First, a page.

Arts and Entertainment

Orangeville Music Theatre presents classic play: Annie Jr. 

January 12, 2023   ·   1 Comments

By Constance Scrafield

Directing for Orangeville Music Theatre (OMT), Cathy Broom, told us there are 22 young people from seven to 15 in the cast of Annie jr., opening at the Opera House tomorrow (Jan. 13).

“We encourage masking for the kids and the audience, hand washing for the kids. If they’re sick, please stay away; paying attention to basic wellness,” she told us. “We’ve kept to the core of the story; about finding family, Daddy Warbucks going from a solitary person to making a family with Annie and Grace.”

There are five performances of the show, Jan. 13, 14 and 15 and next weekend Friday and Saturday, Jan. 20 and 21.

This is the third time Ms. Broom’s directing for OMT. She started to direct the adult production of Grease in 2021 but it was shut down by Covid, as was an attempt to produce Mary Poppins jr. As with nearly everyone involved in community theatre, Ms. Broom has worn many hats, “Before directing, I was doing stage managing.”

Although her youthful activity in theatre was limited to the Drama Club in high school when her four-year-old daughter showed she needed an outlet for all that energy, “We found OMT and she loved it.”

Since Ms. Bloom works in education with special needs students, she reckons she has “developed a lot of patience. I am able to adjust to the needs of the actor,” she said. “Having worked with children with various communications abilities.” 

As usual, this OMT production is being staged at the Opera House.

“We are in the theatre now,” she told us, “after the break over Christmas. The kids obviously rehearsed and reviewed their material during the break because they’ve come back really knowing their parts.”

For the first time, about half of the kids are new to OMT this season. This week’s rehearsal saw them for the first time on stage.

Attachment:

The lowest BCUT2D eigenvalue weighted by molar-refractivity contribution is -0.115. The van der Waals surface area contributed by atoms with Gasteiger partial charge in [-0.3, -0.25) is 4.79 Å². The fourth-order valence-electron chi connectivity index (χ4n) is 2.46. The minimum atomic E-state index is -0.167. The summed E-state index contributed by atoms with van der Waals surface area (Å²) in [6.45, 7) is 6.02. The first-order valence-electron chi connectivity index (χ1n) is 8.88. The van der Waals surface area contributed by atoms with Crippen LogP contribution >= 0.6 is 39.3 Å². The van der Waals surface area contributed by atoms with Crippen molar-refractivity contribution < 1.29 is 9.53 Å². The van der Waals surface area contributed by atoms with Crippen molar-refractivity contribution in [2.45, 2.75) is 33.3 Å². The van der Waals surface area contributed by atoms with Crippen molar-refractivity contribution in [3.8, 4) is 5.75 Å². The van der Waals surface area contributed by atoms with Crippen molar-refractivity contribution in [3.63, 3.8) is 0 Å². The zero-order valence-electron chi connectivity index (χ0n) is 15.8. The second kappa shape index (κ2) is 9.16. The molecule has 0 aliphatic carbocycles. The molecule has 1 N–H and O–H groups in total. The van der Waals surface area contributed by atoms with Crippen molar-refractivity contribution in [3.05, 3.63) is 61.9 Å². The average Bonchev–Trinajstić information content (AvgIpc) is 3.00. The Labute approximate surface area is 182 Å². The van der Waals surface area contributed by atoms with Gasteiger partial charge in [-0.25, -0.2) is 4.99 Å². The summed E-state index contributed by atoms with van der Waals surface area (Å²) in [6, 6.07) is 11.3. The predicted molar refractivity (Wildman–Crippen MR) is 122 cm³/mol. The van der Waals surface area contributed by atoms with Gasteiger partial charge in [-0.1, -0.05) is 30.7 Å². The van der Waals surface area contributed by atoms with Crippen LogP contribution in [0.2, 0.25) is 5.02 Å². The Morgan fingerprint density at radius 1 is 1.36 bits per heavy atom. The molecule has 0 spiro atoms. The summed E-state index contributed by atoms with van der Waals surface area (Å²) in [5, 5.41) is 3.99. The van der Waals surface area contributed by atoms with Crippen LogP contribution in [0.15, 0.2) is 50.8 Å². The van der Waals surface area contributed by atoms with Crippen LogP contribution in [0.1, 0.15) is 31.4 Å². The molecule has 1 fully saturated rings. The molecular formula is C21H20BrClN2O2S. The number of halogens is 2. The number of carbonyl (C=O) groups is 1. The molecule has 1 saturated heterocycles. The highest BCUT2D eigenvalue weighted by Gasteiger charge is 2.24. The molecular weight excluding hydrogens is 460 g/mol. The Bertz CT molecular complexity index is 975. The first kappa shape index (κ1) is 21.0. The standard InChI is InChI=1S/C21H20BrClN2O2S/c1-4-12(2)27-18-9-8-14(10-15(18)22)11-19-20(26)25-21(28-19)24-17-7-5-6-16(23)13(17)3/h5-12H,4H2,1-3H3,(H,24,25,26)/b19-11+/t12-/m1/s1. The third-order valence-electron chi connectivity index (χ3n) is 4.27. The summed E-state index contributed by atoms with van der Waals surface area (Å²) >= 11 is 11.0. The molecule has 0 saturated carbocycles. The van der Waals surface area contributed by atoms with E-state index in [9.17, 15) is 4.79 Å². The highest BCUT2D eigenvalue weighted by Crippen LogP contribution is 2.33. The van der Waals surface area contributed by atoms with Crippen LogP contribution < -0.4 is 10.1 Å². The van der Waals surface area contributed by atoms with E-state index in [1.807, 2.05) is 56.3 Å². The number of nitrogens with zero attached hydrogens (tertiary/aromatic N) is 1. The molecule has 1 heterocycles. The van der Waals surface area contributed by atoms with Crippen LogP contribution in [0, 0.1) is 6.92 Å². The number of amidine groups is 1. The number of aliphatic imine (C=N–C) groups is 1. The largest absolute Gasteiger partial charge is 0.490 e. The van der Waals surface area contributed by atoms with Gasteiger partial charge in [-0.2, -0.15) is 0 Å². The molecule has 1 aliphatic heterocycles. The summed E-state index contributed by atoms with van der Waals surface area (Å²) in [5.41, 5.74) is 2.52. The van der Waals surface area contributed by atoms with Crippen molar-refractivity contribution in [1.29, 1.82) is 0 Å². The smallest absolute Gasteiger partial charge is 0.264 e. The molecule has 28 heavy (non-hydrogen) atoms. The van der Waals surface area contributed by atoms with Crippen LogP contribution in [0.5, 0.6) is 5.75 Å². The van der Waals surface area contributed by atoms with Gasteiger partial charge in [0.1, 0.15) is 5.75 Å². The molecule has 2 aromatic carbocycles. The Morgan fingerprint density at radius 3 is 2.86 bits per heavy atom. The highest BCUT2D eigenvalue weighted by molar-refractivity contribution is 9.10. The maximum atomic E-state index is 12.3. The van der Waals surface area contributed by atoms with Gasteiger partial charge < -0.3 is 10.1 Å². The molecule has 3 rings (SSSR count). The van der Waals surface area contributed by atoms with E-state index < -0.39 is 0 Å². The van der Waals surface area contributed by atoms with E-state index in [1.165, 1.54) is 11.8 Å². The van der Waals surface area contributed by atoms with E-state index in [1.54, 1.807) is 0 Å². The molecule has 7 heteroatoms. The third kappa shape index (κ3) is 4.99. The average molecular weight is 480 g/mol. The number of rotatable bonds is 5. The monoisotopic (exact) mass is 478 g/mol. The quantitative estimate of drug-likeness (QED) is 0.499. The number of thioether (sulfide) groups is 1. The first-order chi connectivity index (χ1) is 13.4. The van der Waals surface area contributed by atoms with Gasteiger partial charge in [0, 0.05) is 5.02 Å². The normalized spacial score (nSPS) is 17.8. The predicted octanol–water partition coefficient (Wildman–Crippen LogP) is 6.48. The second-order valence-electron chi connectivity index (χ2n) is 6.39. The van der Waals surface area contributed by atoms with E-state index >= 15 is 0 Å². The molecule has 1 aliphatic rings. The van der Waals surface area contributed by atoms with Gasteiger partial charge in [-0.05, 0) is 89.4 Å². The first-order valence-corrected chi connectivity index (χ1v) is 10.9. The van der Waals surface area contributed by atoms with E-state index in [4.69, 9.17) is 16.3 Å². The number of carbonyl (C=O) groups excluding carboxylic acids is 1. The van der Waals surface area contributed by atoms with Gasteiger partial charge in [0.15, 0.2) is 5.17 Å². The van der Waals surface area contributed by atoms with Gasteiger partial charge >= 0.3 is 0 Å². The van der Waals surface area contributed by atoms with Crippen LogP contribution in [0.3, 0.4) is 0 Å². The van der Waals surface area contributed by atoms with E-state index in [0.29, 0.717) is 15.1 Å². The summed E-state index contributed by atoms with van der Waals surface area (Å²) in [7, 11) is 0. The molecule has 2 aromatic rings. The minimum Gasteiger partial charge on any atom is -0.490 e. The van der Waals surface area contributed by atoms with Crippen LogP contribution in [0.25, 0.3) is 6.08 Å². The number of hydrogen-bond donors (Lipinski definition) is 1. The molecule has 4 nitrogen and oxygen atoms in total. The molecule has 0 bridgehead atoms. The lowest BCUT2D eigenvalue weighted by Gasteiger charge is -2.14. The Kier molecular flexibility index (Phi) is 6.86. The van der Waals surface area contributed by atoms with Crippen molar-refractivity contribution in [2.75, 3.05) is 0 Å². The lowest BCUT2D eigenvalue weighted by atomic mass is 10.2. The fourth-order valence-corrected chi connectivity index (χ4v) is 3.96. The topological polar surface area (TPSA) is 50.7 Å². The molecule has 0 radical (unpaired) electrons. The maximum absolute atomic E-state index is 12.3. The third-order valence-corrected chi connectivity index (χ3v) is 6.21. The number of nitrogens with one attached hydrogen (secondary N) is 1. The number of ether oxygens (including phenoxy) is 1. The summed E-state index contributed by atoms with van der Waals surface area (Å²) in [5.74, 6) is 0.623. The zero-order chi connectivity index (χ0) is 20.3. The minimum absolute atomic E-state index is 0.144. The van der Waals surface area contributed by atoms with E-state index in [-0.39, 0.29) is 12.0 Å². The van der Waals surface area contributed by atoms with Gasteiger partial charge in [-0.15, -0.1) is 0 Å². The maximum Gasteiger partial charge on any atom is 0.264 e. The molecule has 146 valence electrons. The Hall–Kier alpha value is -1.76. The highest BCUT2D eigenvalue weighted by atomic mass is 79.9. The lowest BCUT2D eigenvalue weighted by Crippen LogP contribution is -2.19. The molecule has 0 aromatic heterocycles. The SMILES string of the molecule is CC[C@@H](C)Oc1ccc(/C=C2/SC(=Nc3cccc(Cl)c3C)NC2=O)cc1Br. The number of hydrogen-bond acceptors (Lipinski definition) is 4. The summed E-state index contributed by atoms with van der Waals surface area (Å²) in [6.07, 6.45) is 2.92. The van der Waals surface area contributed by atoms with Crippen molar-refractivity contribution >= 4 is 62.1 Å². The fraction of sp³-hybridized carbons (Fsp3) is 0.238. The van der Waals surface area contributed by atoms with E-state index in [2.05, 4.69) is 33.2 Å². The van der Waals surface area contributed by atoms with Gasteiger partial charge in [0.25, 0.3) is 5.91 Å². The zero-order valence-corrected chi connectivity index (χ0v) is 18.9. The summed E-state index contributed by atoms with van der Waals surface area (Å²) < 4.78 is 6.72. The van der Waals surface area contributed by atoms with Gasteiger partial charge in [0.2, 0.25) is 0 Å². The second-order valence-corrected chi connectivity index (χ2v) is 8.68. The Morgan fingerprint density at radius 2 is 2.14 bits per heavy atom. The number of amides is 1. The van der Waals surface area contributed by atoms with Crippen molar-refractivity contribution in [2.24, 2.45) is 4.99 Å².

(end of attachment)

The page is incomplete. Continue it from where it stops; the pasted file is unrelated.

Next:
Said Cathy Broom, “Seeing their smiles and how happy they are to be on stage was really wonderful.”

And calling the “parent volunteers, the unsung heroes” of the production, who are dealing with the numbers of kids, keeping them from bundling backstage means the costumes are all in order and everything is very organized backstage.”

Her history with OMT is “just about 10 years.”

What keeps her at it is, “I love seeing everything come together – the cast, the audience. Theatre and art bring so much happiness to people, especially the kids. The youngest actor is seven and then up to 15.”

The older performers mentor the younger ones, going over their lines with them and helping them learn the songs; helping to guide them.

“It’s been amazing to watch” was her comment.

Ms. Broom’s own youngest daughter is in the production and her husband helps with sets and the more labouring aspects of putting a show together. Their middle child and oldest work backstage as well.

She had praise for the organization: “OMT is so accessible to the kids, the way to get them involved and it’s so inclusive.”

And for the benefits of acting for a young person, “The experience of expressing themselves in many ways; to put on a costume and be someone else can really bring them out of themselves,” she remarked. 

Outside of theatre, both her two daughters play soccer at ages 13 and 16. Ms. Broom is involved with that too.

As for Annie, a story that is told over and over, her judgement was, “It is iconically optimistic. All those pieces of finding yourself and family; that bit of Christmas in it that people love. There’s the element of a scare but it all works out in the end.”

The world has been so heavy, as Ms. Broom observed and they wanted something optimistic.

“We wanted to bring something to Orangeville that would just make people feel good. Tickets sales are doing well.”

For reasons to be sure to come, “These kids are amazingly talented,” she assured us. “Beautiful, young but so talented, beautiful voices. The choreographer has done a great job. Some of them have never danced but [are] up there and putting their whole self into this, they are wonderful.

“To me it’s about the kids and the joy they’re spreading up there. It’s just infectious.

Obviously, I’ve spent my life with the kids but there are a lot of brand new kids and new families. They are incredibly supportive, new parents working backstage and doing props; they helped bringing the sets in.” 

She has been told by some of those new parents, “My daughter / son has really enjoyed this – thanks so much.”

The cost is low with a membership, plus purchasing 10 tickets “to give to grandparents or friends.”

On Cathy Broom’s part, she is hoping to continue with OMT “as long as I’m able. I love the people, the atmosphere.”

For tickets and more information, go to

Readers Comments (1)

  1. Chuck Heron says:

    The last sentence should end with “” (not fesival).


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